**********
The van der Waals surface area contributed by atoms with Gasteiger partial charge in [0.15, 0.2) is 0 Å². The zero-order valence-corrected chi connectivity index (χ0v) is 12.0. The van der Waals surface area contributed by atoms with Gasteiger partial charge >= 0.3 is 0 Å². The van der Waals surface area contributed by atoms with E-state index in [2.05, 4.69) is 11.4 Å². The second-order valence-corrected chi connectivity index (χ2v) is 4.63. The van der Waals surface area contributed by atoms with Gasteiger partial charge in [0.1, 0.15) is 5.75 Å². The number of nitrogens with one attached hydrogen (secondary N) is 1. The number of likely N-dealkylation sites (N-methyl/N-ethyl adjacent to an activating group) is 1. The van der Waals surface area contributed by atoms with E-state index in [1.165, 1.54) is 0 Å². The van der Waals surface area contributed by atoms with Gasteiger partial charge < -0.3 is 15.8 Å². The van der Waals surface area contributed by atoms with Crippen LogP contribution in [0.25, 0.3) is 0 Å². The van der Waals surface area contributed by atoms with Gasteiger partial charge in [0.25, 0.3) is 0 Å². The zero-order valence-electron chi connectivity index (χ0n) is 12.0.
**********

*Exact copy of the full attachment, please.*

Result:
The van der Waals surface area contributed by atoms with Gasteiger partial charge in [0.15, 0.2) is 0 Å². The zero-order valence-corrected chi connectivity index (χ0v) is 12.0. The van der Waals surface area contributed by atoms with Gasteiger partial charge >= 0.3 is 0 Å². The van der Waals surface area contributed by atoms with E-state index in [2.05, 4.69) is 11.4 Å². The second-order valence-corrected chi connectivity index (χ2v) is 4.63. The van der Waals surface area contributed by atoms with Gasteiger partial charge in [0.1, 0.15) is 5.75 Å². The number of nitrogens with one attached hydrogen (secondary N) is 1. The number of likely N-dealkylation sites (N-methyl/N-ethyl adjacent to an activating group) is 1. The van der Waals surface area contributed by atoms with E-state index in [1.165, 1.54) is 0 Å². The van der Waals surface area contributed by atoms with Gasteiger partial charge < -0.3 is 15.8 Å². The van der Waals surface area contributed by atoms with Crippen LogP contribution in [0.25, 0.3) is 0 Å². The van der Waals surface area contributed by atoms with Gasteiger partial charge in [0.25, 0.3) is 0 Å². The zero-order valence-electron chi connectivity index (χ0n) is 12.0.